Microsoft gave a sneak peak at Windows 8 – its upcoming next-generation operating system for desktop computers and tablets during its BUILD conference in Los Angeles yesterday. Windows 8 includes a number of features such as “Metro style” user interface inspired by Windows Phone 7, Internet Explorer 10 that will offer support for touch browsing, Xbox Live and lots more.
With Windows 8, Microsoft and its hardware partners hope to compete with hugely successful Apple’s iPad running iOS.
Windows 8 includes a number of new features such as:
Touch-First User Interface
- Metro style. Windows 8 introduces a new Metro style interface built for touch, which shows information important to you, embodies simplicity and gives you control. The Metro style UI is equally at home with a mouse and keyboard as well.
- Touch-first browsing, not just browsing on a touch device. Providing a fast and fluid touch-browsing experience, Internet Explorer 10 puts sites at the center on new Windows 8 devices.
More Ways to Engage With Powerful, Connected Apps
- Powered by apps. Metro style apps built for Windows 8 are the focal point of your experience, filling your entire screen so there are no distractions.
- Apps can work together. Apps communicate with each other in Windows 8. For example, you can easily select and email photos from different places, such as Facebook, Flickr or on your hard drive.
- Your experience syncs across your devices. Live roams all the content from the cloud services you use most — photos, email, calendar and contacts — keeping them up-to-date on your devices. With SkyDrive, you can access your files, photos and documents from virtually anywhere with any browser or with Metro style apps in Windows 8.
- The best of Windows 7, only better. Windows 8 is built on the rock-solid foundation of Windows 7, delivering improvements in performance, security, privacy and system reliability. Windows 8 reduces the memory footprint needed — even on the lowest-end hardware — leaving more room for your apps.
- Preserving power-user favorites and making them better. For those who push the limits of their PC, Windows 8 features an enhanced Task Manager and Windows Explorer and new, flexible options for multimonitor setups.
New Developer Opportunities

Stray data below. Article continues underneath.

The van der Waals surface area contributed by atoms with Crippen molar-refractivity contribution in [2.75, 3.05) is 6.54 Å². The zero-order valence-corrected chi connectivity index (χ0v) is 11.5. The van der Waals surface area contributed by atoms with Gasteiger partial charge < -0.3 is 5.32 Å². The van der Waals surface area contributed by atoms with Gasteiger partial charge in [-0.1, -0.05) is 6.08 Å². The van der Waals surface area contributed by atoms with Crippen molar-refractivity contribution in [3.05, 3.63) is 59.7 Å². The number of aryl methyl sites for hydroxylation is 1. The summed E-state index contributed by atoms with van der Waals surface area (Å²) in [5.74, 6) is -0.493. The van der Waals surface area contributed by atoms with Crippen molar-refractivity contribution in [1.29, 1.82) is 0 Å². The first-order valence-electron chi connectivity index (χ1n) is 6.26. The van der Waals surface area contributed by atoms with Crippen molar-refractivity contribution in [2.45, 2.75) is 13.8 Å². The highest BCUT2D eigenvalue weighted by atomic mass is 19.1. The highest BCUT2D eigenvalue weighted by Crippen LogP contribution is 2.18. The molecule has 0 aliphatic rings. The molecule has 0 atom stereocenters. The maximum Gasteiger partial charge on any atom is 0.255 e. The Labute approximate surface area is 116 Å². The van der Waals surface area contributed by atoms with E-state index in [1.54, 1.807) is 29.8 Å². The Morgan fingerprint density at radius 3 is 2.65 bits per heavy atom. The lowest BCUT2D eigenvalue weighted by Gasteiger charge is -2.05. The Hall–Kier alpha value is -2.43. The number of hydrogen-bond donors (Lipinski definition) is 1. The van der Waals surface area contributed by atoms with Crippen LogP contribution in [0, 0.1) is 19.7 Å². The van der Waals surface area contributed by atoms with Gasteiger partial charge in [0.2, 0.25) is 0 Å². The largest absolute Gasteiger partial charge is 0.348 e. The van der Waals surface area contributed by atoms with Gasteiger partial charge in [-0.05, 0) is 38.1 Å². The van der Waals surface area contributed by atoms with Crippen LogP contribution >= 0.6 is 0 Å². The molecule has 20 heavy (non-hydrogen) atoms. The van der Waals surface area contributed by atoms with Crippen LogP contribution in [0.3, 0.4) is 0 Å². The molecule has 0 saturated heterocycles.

- Windows Store. The Windows Store will allow developers to sell their apps anywhere Windows is sold worldwide, whether they’re creating new games or familiar productivity tools.
- Build using more languages. Windows 8 lets you leverage your existing skills and code assets to create great experiences using the programming language you prefer.
- Rich hardware integration leads to richer experiences — particularly for games. DirectX 11 gaming power underlies Windows 8, allowing the easy creation of full-screen games with smooth, flicker-free action.
New Generation of Hardware
- One Windows — many shapes and sizes. Support for ARM-based chipsets, x86 (as well as x32 and x64) devices, touch and sensors means Windows 8 works beautifully across a spectrum of devices, from 10-inch tablets and laptops to all-in-ones with 27-inch high-definition screens.
- Always connected. With Windows 8, new ultrathin PCs and tablets turn on instantly, run all day on a single charge and stay connected to the Internet so your PC is ready when you are. Next-generation system on a chip (SoC) support will also enable greatly extended standby and low-power states.
- Tap the full power of your PC. Windows 8 runs on PCs and is compatible with the devices and programs you use today on Windows 7, without compromise, to deliver the performance you expect of a PC.
You can checkout the hands-on video by This is my Next to get a glimpse of Microsoft’s next generation operating system:
Microsoft hasn’t provided any details on when it will be released, but the developer preview of Windows 8 is already available for download and some reports it could be release in early fall next year. Microsoft gave away a free Samsung tablet loaded with Windows 8 to all those who attended the conference. Though it is still early days, the feedback has been generally positive.
Even though Microsoft and its hardware partners will be late to join the tablet wars, it’s great to see Microsoft coming out with what looks like a worthy competitor to Apple’s iOS for tablets.
Let us know what you think about Windows 8 in the comments section below.